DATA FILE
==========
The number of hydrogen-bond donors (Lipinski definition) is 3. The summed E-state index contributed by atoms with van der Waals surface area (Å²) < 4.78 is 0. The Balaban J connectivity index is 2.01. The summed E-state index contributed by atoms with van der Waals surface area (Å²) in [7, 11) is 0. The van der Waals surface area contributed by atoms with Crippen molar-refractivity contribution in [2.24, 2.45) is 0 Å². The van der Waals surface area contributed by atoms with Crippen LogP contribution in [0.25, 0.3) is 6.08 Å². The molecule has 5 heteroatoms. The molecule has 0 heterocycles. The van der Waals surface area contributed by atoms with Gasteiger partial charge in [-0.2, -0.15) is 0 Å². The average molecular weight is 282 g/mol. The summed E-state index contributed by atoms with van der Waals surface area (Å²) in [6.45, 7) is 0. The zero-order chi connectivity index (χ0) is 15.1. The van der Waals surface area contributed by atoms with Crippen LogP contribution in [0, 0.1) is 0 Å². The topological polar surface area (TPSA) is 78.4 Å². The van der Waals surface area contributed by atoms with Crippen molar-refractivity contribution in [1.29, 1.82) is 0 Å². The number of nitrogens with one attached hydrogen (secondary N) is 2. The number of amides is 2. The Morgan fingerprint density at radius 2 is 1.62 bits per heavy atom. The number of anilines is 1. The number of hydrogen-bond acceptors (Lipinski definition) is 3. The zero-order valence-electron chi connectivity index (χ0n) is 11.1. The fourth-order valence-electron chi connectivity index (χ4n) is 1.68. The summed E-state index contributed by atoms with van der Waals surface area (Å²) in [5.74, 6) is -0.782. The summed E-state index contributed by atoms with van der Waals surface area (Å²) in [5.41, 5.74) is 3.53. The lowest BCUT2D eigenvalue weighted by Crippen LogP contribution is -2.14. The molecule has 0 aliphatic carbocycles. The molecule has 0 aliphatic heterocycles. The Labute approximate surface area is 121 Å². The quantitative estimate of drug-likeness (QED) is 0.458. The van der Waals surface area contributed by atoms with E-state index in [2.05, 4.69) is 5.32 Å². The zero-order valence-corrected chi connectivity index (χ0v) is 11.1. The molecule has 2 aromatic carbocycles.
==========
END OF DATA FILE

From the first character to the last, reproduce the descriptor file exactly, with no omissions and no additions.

The number of hydrogen-bond donors (Lipinski definition) is 3. The summed E-state index contributed by atoms with van der Waals surface area (Å²) < 4.78 is 0. The Balaban J connectivity index is 2.01. The summed E-state index contributed by atoms with van der Waals surface area (Å²) in [7, 11) is 0. The van der Waals surface area contributed by atoms with Crippen molar-refractivity contribution in [2.24, 2.45) is 0 Å². The van der Waals surface area contributed by atoms with Crippen LogP contribution in [0.25, 0.3) is 6.08 Å². The molecule has 5 heteroatoms. The molecule has 0 heterocycles. The van der Waals surface area contributed by atoms with Gasteiger partial charge in [-0.2, -0.15) is 0 Å². The average molecular weight is 282 g/mol. The summed E-state index contributed by atoms with van der Waals surface area (Å²) in [6.45, 7) is 0. The zero-order chi connectivity index (χ0) is 15.1. The van der Waals surface area contributed by atoms with Crippen LogP contribution in [0, 0.1) is 0 Å². The topological polar surface area (TPSA) is 78.4 Å². The van der Waals surface area contributed by atoms with Crippen molar-refractivity contribution in [1.29, 1.82) is 0 Å². The number of nitrogens with one attached hydrogen (secondary N) is 2. The number of amides is 2. The Morgan fingerprint density at radius 2 is 1.62 bits per heavy atom. The number of anilines is 1. The number of hydrogen-bond acceptors (Lipinski definition) is 3. The zero-order valence-electron chi connectivity index (χ0n) is 11.1. The fourth-order valence-electron chi connectivity index (χ4n) is 1.68. The summed E-state index contributed by atoms with van der Waals surface area (Å²) in [5.74, 6) is -0.782. The summed E-state index contributed by atoms with van der Waals surface area (Å²) in [5.41, 5.74) is 3.53. The lowest BCUT2D eigenvalue weighted by Crippen LogP contribution is -2.14. The molecule has 0 aliphatic carbocycles. The molecule has 0 aliphatic heterocycles. The Labute approximate surface area is 121 Å². The quantitative estimate of drug-likeness (QED) is 0.458. The van der Waals surface area contributed by atoms with E-state index in [2.05, 4.69) is 5.32 Å². The zero-order valence-corrected chi connectivity index (χ0v) is 11.1. The molecule has 2 aromatic carbocycles.